Nine countries object to MUP proposals

Nine countries have objected to the Irish government’s notification to the EU that it intends introducing Minimum Unit Pricing, health labelling, stricter advertising and sponsorship provisions, structural separation in mixed trading outlets and new regulations on the sale and supply of alcohol in certain circumstances as part of its new Public Health (Alcohol) Bill.

Last January the government notified the EU of the provisions contained in the new Alcohol Bill which aims to reduce per capita alcohol consumption in Ireland to 9.1 litres by 2020 “… and to reduce the harms associated with alcohol”.

But before the deadline of April 24th had arrived, Austria, Bulgaria, the Czech Republic, France, Germany, Italy, Poland, Romania and Spain had raised objections while the EU Commission itself along with the Netherlands and Slovakia had contributed comments to the effect that the Irish proposals will create barriers to the free movement of goods in the EU.

“We are opposed to the provisions contained in the Irish Bill,” argues Paul Skehan, Director General of SpiritsEurope, an organisation that represents the interests of the spirits sector in 31 national associations as well as eight leading multinational companies.

In an editorial in the latest edition of its spiritsNEWS, Paul Skehan states, “We share the objective of reducing alcohol-related harm but we disagree on the idea that per capita alcohol consumption is the right target or measure of success in harm reduction.

“According to the latest revenue figures, alcohol consumption has already decreased by 25% over the last 15 years and the average adult alcohol consumption decreased again by 0.7% in 2015 compared with 2014.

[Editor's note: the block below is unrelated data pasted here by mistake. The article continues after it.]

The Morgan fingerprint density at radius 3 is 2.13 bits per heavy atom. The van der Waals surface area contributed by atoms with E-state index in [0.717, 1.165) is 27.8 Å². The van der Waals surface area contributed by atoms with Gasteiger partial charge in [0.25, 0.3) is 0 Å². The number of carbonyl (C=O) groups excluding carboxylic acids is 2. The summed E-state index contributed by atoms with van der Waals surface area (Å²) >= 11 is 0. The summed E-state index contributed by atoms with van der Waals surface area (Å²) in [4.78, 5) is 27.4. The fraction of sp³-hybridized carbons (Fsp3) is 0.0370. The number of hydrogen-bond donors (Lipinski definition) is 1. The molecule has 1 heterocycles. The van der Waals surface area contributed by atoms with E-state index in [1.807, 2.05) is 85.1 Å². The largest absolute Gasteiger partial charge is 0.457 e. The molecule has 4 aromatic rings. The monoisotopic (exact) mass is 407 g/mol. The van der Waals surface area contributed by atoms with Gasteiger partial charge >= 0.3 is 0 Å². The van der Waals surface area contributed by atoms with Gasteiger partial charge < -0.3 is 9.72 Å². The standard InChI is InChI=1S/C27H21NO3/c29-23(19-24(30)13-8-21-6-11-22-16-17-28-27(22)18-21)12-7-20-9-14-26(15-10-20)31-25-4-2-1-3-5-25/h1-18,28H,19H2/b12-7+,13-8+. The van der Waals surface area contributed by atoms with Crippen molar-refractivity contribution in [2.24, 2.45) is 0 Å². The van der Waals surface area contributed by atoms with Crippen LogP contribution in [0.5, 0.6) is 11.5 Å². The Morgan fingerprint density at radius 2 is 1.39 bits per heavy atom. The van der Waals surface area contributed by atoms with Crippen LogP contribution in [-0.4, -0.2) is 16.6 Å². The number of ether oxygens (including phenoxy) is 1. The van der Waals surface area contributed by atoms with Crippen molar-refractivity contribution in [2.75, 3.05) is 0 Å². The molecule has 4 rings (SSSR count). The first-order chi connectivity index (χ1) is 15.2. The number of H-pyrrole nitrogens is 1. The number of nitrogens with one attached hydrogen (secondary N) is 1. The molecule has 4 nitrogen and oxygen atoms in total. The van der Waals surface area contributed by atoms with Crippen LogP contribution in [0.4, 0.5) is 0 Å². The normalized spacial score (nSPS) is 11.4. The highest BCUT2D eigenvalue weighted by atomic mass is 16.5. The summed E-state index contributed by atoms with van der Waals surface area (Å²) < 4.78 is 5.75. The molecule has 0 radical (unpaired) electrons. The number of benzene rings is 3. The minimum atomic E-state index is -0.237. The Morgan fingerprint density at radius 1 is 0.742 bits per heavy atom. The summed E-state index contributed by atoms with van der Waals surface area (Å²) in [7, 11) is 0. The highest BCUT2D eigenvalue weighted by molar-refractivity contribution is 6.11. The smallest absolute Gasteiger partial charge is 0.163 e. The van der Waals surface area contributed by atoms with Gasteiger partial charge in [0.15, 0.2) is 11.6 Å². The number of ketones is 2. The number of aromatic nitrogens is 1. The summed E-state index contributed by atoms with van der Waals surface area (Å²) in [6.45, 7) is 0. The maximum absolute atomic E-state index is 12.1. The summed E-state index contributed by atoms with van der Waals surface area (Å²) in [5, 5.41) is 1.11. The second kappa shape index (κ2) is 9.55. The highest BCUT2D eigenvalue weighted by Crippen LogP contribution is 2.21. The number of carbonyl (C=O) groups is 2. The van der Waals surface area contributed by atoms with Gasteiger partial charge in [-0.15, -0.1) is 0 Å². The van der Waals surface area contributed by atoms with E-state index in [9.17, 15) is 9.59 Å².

“Underage drinking has also declined dramatically in Ireland for all age groups.  This happened without any of the proposed measures which are disproportionate and will not be effective.

“Instead, they will have a series of negative consequences both for the Irish market and the EU single market, including closing the Irish market to new entrants (both national and foreign); reducing the range of product offers available to Irish consumers; adding costs and burdens on producers, advertisers, retailers and publishers.

“In addition” argues Paul Skehan, “despite the ECJ judgment on 23rd December 2015, the Irish government has proposed Minimum Unit Pricing, but without offering any compelling evidence to show that alternative measures could not have been proposed.

“Last but not least, the labelling and advertising provisions are extremely vague.”

According to a spokesman for SpiritsEurope, Ireland will have to answer the nine detailed opinions and comments made by NL/Commission and propose a new draft, taking their comments into consideration as much as possible or drop the proposal. An extra three months has been given with the extension of the standstill period to allow Ireland discuss with those countries that have sent detailed opinion and comments.

But Ireland could also choose to go it alone and ignore all of them, in which case the Commission could take legal action. The new Minister for Health has therefore a significant decision to make on this issue in the near future.




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